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Re: Bayonettfechten (Bayonet fencing) ?

Post by Hans1906 » 12 Mar 2021 14:47

Thank you very much for your comments, Latze.

Photo of the G3 Bajonett: https://de.wikipedia.org/wiki/Datei:G3_ ... t_noBG.jpg

Quote and translation from the german Wikipedia article:
"As a further accessory, there is a bayonet. It was never widely issued to the troops, but was in the early 1980s quite in the so-called "barracks stock". The blade is blunt on the sides, so it has no cutting edge, and is designed as a pure thrusting weapon. Grinding or removal of the matte black coating had to be omitted (light reflection/glare). Occasionally the bayonet was issued/procured by some units (e.g. floating bridge pioneers / M-boatmen) on their own initiative to cut (then with sharpened blade) as "working knife" e.g. ropes. For mounting on the weapon is also a conversion of the same with a bayonet adapter necessary."

Source: HK G3 https://de.wikipedia.org/wiki/HK_G3


Hans1906
Es ist im Leben wichtig, viel zu wissen.
Manchmal ist es noch wichtiger, zu wissen, daß man nichts weiß.

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Re: Bayonettfechten (Bayonet fencing) ?

Post by Latze » 22 Mar 2021 15:12

Hans1906 wrote:
12 Mar 2021 14:47
Thank you very much for your comments, Latze.

Photo of the G3 Bajonett: https://de.wikipedia.org/wiki/Datei:G3_ ... t_noBG.jpg

Quote and translation from the german Wikipedia article:
"As a further accessory, there is a bayonet. It was never widely issued to the troops, but was in the early 1980s quite in the so-called "barracks stock". The blade is blunt on the sides, so it has no cutting edge, and is designed as a pure thrusting weapon. Grinding or removal of the matte black coating had to be omitted (light reflection/glare). Occasionally the bayonet was issued/procured by some units (e.g. floating bridge pioneers / M-boatmen) on their own initiative to cut (then with sharpened blade) as "working knife" e.g. ropes. For mounting on the weapon is also a conversion of the same with a bayonet adapter necessary."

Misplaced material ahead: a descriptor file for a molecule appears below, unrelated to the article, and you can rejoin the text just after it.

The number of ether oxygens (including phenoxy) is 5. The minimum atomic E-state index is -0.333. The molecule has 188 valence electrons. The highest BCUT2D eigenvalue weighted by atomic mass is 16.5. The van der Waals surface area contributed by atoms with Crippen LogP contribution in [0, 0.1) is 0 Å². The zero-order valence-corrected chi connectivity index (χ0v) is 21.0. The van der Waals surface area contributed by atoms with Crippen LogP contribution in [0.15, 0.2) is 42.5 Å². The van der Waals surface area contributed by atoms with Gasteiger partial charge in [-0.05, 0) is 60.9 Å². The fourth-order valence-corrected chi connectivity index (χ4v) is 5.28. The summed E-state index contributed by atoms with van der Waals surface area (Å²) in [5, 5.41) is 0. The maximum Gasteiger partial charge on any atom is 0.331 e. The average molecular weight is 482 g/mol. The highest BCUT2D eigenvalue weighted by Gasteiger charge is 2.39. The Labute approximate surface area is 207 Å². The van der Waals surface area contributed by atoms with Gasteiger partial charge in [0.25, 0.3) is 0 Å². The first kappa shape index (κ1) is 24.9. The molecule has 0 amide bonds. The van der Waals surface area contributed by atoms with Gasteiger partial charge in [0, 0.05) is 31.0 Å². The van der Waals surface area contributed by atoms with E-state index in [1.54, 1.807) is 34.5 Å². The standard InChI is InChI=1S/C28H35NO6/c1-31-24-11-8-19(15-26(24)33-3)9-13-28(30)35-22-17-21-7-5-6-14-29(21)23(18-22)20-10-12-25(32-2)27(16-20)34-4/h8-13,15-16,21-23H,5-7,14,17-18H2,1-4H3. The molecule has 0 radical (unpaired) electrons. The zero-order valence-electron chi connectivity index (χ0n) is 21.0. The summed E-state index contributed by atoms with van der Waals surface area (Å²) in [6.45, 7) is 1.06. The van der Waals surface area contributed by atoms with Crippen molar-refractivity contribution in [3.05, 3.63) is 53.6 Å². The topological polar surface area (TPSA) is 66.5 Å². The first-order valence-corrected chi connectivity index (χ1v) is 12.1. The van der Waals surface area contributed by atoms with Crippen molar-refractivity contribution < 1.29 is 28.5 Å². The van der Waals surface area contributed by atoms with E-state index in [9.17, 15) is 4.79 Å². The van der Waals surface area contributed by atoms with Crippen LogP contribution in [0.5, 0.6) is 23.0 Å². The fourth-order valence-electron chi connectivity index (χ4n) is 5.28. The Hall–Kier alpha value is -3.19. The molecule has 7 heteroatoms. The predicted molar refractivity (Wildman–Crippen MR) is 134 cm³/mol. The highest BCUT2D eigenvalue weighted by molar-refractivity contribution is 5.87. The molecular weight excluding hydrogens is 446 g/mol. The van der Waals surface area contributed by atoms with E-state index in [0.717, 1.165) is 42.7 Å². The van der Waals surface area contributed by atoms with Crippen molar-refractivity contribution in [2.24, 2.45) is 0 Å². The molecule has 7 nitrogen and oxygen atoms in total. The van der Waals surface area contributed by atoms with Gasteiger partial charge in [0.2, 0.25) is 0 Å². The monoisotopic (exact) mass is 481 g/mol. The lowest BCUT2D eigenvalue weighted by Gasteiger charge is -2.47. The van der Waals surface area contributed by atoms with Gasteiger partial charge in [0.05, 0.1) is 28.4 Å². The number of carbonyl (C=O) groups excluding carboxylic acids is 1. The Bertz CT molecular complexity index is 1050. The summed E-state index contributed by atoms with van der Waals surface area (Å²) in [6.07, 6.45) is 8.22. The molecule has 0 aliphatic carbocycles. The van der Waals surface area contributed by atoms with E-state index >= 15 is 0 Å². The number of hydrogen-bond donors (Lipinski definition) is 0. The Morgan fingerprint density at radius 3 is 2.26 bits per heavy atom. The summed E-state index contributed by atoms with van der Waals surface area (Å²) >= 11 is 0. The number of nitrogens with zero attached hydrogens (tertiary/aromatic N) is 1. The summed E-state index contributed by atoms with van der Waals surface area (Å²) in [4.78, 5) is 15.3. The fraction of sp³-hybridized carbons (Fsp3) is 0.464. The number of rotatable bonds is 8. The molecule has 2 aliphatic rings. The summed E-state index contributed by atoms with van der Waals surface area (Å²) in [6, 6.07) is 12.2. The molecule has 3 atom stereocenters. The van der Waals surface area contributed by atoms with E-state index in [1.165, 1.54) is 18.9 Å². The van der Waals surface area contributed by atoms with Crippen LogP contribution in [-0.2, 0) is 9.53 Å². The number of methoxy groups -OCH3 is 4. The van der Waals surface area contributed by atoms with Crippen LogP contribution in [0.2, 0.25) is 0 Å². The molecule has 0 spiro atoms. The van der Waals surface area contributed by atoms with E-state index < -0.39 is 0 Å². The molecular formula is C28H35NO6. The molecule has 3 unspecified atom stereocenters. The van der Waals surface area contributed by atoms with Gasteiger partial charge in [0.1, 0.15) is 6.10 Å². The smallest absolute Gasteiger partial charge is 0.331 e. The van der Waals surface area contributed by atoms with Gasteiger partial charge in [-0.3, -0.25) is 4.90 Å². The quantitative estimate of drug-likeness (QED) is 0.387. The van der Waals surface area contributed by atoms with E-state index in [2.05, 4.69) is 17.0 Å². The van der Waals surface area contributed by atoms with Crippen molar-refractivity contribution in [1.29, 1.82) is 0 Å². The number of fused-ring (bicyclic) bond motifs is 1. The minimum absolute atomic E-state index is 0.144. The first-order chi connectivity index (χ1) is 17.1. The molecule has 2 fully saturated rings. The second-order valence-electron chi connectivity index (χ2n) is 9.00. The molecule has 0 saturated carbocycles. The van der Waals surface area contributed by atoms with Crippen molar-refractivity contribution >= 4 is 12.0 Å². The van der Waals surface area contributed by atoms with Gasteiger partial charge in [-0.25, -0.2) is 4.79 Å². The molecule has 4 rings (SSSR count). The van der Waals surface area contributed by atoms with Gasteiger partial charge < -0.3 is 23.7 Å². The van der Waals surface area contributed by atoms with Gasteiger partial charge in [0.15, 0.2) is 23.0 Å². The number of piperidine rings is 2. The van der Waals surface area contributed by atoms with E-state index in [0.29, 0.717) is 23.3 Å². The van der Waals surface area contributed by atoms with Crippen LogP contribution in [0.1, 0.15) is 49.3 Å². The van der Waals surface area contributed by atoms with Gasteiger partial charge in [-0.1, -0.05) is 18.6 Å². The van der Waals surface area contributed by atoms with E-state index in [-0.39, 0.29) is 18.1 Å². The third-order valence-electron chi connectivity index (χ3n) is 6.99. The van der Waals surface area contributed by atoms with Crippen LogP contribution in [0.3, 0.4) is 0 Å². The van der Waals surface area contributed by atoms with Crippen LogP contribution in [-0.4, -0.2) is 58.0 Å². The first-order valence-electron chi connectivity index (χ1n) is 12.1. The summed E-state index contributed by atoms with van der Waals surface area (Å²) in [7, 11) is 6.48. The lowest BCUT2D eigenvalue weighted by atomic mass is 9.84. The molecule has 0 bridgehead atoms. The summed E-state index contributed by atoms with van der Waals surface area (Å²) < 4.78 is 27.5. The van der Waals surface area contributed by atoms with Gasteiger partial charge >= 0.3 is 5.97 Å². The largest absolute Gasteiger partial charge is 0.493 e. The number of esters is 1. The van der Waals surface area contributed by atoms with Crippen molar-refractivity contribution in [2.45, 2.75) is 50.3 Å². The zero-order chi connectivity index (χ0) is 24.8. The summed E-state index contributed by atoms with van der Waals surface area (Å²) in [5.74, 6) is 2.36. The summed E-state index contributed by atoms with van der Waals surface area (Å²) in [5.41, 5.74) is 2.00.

Source: HK G3 https://de.wikipedia.org/wiki/HK_G3


Hans1906
I am pretty sure that the Bundeswehr never procured the bayonet adapter. (Even if the blades were in use with some units). I read the technical manual for the G3 and that did not include it. I think the Iranians had it, one can find photos of Iranian soldiers with mounted bayonets on the G3.

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Re: Bayonettfechten (Bayonet fencing) ?

Post by Latze » 22 Mar 2021 15:21

William Triplet was a soldier in the US Army in the First and Second World War. He wrote a memoir which was published in two separate books - one for each conflict. I found both books to be fascinating. Here is a story from the first book (William S. Triplet (edited by Robert H. Ferrell) " A Youth in the Meuse-Argonne" University of Missouri Press, 2000, p. 289f) about American and German bayonet fighting techniques. Setting: a POW camp just after the armistice:

I went through the line for seconds one evening, changed my mind and handed the mess kit and cup to a hungry Saxon infantryman. After stowing away the slumgullion, rice-prune pudding, and over-sugared coffee, he begann talking. At first he was quite acceptable and politely assured me "das Essen war herrlich, danke vielmals." Then talking about various armies he became patronizing about the Americans, rating us somewhere between the Italians and the Russians. He finally made the outrageous impertinent statement that German bayonet fighting methods were far superior to that of the Americans. We had just copied the British and they were known to be inferior.